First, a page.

2. Give your dog more attention. As many a dog-lover can attest, canines are not all that different from children in many ways, including a desire to get attention by whatever means necessary. Your dog may have learned that digging a hole in your nice garden gets attention from you, even if that attention is of the negative variety.
3. Reduce your dog’s boredom. Dogs often dig for no other reason than simply because they are bored. Your dog may be bored if he stares at fences for a long time, whines, or engages in playful or “hyperactive” behavior, including digging holes.
4. Create safe discouragements. You have to catch the dog in the act of digging a hole if you want to effectively associate your disapproval with the activity. Since most of the digging is likely to happen while you’re not watching, you need to find ways to make the act of digging while you are not around a little bit less pleasurable for the dog.
5. Try more unpleasant discouragements if your dog continues to dig.
If you’ve unsuccessfully tried to discourage your dog from digging the polite way, it may be time to step up your tactics. Here are some less pleasant ways of discouraging your dog from digging.
6. Seek professional assistance as needed. If you are having trouble diagnosing why your dog digs, or in stopping the digging even if you know why it happens, it may be time to call in the pros. Certified dog trainers and animal behaviorists can offer you personalized tips and techniques for addressing the causes and conditions of your dog’s digging.
7. Construct a doggy-digging “sandbox.” This is a designated, defined area of your yard where it is okay for the dog to dig. Encourage your dog to play in this area instead of the restricted area.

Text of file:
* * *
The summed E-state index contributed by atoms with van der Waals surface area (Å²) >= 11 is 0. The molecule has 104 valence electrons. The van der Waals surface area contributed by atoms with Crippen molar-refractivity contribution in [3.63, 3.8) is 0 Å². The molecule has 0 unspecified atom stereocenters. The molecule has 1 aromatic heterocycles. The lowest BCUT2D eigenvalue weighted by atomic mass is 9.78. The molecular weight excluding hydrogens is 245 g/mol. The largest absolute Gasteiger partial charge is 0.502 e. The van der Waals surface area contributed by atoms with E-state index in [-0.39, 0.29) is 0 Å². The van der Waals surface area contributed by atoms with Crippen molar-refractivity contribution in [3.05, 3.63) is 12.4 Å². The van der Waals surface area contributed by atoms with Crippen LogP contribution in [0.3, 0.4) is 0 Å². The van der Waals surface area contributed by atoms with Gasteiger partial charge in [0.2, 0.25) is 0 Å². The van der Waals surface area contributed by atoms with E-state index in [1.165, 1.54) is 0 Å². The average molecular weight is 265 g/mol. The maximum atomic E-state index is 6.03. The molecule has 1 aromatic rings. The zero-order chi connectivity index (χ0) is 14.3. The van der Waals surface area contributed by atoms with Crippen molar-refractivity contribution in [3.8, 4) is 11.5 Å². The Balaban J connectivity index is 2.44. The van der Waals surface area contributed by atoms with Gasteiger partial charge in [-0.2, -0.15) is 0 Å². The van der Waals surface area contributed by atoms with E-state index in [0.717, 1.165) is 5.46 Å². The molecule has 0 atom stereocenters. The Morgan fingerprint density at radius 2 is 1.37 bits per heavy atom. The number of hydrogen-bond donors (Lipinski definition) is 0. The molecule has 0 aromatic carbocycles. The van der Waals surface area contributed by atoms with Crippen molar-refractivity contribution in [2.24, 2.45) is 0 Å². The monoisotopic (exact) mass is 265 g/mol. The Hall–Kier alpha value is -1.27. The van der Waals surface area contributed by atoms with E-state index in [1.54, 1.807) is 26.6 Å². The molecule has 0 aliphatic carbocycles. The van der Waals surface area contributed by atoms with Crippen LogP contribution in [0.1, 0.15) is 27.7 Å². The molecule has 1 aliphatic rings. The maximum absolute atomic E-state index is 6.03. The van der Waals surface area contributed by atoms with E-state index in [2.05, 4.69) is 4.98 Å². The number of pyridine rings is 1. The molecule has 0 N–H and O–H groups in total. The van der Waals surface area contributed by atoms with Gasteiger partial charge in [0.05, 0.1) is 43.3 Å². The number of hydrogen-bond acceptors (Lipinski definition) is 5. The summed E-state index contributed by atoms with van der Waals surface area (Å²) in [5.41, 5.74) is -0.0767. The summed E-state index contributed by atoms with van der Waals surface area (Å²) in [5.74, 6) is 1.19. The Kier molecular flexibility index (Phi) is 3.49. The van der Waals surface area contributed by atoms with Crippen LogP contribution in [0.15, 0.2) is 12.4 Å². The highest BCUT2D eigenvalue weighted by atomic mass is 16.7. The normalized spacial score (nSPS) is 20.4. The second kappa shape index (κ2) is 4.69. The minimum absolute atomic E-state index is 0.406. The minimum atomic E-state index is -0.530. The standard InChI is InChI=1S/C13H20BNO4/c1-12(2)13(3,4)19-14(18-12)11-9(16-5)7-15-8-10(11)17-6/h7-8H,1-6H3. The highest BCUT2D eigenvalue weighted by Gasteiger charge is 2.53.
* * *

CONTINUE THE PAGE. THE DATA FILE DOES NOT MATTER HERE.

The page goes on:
8. Create a shaded area for your dog outside. If you don’t have an outside shelter to keep your dog cool in hot weather, he might be digging to find a respite from the heat. This is especially likely if the digging is near the foundations of buildings, trees, or water sources.
9. Eliminate any prey that your dog may be chasing. Some dogs are natural hunters and love the thrill of the chase. If the dog digs at the roots of trees or plants, or there’s a raised path leading to the digging site, it’s possible that your pet has spotted a rodent or other type of animal to hunt.
10. Keep your dog from escaping. Your dog may be trying to escape the premises to get to something, to get somewhere, or to simply to get away. This is the case especially if the digging happens near fencing. If you think this may be the case, try to figure out what your dog is running to or from, and provide incentives to stay put in the yard.
11. Remove temptations. The more temptations the dog has, the harder it is to resist digging. If you create a yard that is less tempting to dig holes in, the behavior will be much easier to keep under control.